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Motto


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Motto



The motto was originally a war cry or slogan. Mottoes first began to be shown with arms in the 14th and 15th centuries, but were not in general use until the 17th century. Thus the oldest coats of arms generally do not include a motto. Mottoes seldom form part of the grant of arms: Under most heraldic authorities, a motto is an optional component of the coat of arms, and can be added to or changed at will; many families have chosen not to display a motto.

Motto: Stare super vias antiquas
Motto Translation: I stand in the track of my ancestors.


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Anglea Family Crest Products


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Anglea Family Crest Products




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See Also


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See Also




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Citations


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Citations



    Other References

    1. MacAulay, Thomas Babington. History of England from the Accession of James the Second 4 volumes. New York: Harper and Brothers, 1879. Print.
    2. Colletta, John P. They Came In Ships. Salt Lake City: Ancestry, 1993. Print.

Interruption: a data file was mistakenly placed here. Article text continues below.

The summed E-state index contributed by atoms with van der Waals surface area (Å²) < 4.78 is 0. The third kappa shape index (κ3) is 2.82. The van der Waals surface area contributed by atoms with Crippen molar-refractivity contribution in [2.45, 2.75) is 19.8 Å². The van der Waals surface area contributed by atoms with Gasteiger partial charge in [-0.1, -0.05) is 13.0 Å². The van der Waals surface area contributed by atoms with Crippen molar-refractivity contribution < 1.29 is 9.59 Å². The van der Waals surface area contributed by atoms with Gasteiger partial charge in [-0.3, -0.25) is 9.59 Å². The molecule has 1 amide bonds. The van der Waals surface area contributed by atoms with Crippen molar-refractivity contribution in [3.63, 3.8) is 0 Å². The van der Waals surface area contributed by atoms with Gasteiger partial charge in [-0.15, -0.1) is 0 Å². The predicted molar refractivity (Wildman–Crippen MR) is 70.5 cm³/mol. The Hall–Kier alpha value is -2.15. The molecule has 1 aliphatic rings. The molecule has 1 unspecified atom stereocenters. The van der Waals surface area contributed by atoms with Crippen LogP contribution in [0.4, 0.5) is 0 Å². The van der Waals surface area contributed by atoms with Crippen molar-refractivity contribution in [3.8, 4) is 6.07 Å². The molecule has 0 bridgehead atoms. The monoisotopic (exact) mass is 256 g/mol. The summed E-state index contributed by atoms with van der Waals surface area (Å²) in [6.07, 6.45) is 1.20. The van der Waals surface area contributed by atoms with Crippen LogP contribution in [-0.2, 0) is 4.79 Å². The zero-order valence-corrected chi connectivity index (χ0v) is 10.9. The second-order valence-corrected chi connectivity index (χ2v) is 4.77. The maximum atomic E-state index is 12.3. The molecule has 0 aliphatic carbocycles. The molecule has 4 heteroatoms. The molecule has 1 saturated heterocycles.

3. Marcharn, Frederick George. A Constitutional History of Modern England 1485 to the Present. London: Harper and Brothers, 1960. Print.
    4. Zieber, Eugene. Heraldry in America. Philadelphia: Genealogical Publishing Co. Print.
    5. Best, Hugh. Debrett's Texas Peerage. New York: Coward-McCann, 1983. Print. (ISBN 069811244X).
    6. Ingram, Rev. James. Translator Anglo-Saxon Chronicle 1823. Print.
    7. Innes, Thomas and Learney. The Tartans of the Clans and Families of Scotland 1st Edition. Edinburgh: W & A. K. Johnston Limited, 1938. Print.
    8. Williams, Dr Ann. And G.H. Martin, Eds. Domesday Book A Complete Translation. London: Penguin, 1992. Print. (ISBN 0-141-00523-8).
    9. Bradford, William. History of Plymouth Plantation 1620-1647 Edited by Samuel Eliot Morrison 2 Volumes. New York: Russell and Russell, 1968. Print.
    10. The Norman People and Their Existing Descendants in the British Dominions and the United States Of America. Baltimore: Genealogical Publishing, 1975. Print. (ISBN 0-8063-0636-X).
    11. ...

    The Anglea Family Crest was acquired from the Houseofnames.com archives. The Anglea Family Crest was drawn according to heraldic standards based on published blazons. We generally include the oldest published family crest once associated with each surname.

    This page was last modified on 26 July 2013 at 13:47.